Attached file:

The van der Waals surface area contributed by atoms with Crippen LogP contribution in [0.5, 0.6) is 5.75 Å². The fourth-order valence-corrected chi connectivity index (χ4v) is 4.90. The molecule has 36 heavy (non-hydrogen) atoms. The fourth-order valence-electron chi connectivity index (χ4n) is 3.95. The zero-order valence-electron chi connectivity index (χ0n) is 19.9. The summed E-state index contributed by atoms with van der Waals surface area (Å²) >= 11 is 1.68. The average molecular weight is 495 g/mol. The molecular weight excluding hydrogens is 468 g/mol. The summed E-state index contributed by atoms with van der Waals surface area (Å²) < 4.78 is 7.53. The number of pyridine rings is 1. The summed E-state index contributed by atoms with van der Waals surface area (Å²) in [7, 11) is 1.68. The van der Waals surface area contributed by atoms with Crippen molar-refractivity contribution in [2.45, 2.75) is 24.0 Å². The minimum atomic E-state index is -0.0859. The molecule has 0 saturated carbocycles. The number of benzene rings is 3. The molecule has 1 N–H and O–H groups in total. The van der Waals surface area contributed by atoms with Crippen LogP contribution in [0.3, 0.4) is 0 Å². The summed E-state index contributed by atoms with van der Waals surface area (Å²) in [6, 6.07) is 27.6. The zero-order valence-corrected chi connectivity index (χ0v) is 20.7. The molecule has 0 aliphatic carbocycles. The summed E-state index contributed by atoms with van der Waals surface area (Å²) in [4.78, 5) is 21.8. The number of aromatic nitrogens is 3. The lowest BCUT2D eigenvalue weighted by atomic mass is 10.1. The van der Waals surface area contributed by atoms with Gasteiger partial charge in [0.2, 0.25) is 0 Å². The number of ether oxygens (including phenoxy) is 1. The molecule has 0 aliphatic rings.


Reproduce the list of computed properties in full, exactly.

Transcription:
The van der Waals surface area contributed by atoms with Crippen LogP contribution in [0.5, 0.6) is 5.75 Å². The fourth-order valence-corrected chi connectivity index (χ4v) is 4.90. The molecule has 36 heavy (non-hydrogen) atoms. The fourth-order valence-electron chi connectivity index (χ4n) is 3.95. The zero-order valence-electron chi connectivity index (χ0n) is 19.9. The summed E-state index contributed by atoms with van der Waals surface area (Å²) >= 11 is 1.68. The average molecular weight is 495 g/mol. The molecular weight excluding hydrogens is 468 g/mol. The summed E-state index contributed by atoms with van der Waals surface area (Å²) < 4.78 is 7.53. The number of pyridine rings is 1. The summed E-state index contributed by atoms with van der Waals surface area (Å²) in [7, 11) is 1.68. The van der Waals surface area contributed by atoms with Crippen molar-refractivity contribution in [2.45, 2.75) is 24.0 Å². The minimum atomic E-state index is -0.0859. The molecule has 0 saturated carbocycles. The number of benzene rings is 3. The molecule has 1 N–H and O–H groups in total. The van der Waals surface area contributed by atoms with Crippen LogP contribution in [0.3, 0.4) is 0 Å². The summed E-state index contributed by atoms with van der Waals surface area (Å²) in [6, 6.07) is 27.6. The zero-order valence-corrected chi connectivity index (χ0v) is 20.7. The molecule has 0 aliphatic carbocycles. The summed E-state index contributed by atoms with van der Waals surface area (Å²) in [4.78, 5) is 21.8. The number of aromatic nitrogens is 3. The lowest BCUT2D eigenvalue weighted by atomic mass is 10.1. The van der Waals surface area contributed by atoms with Gasteiger partial charge in [0.2, 0.25) is 0 Å². The number of ether oxygens (including phenoxy) is 1. The molecule has 0 aliphatic rings.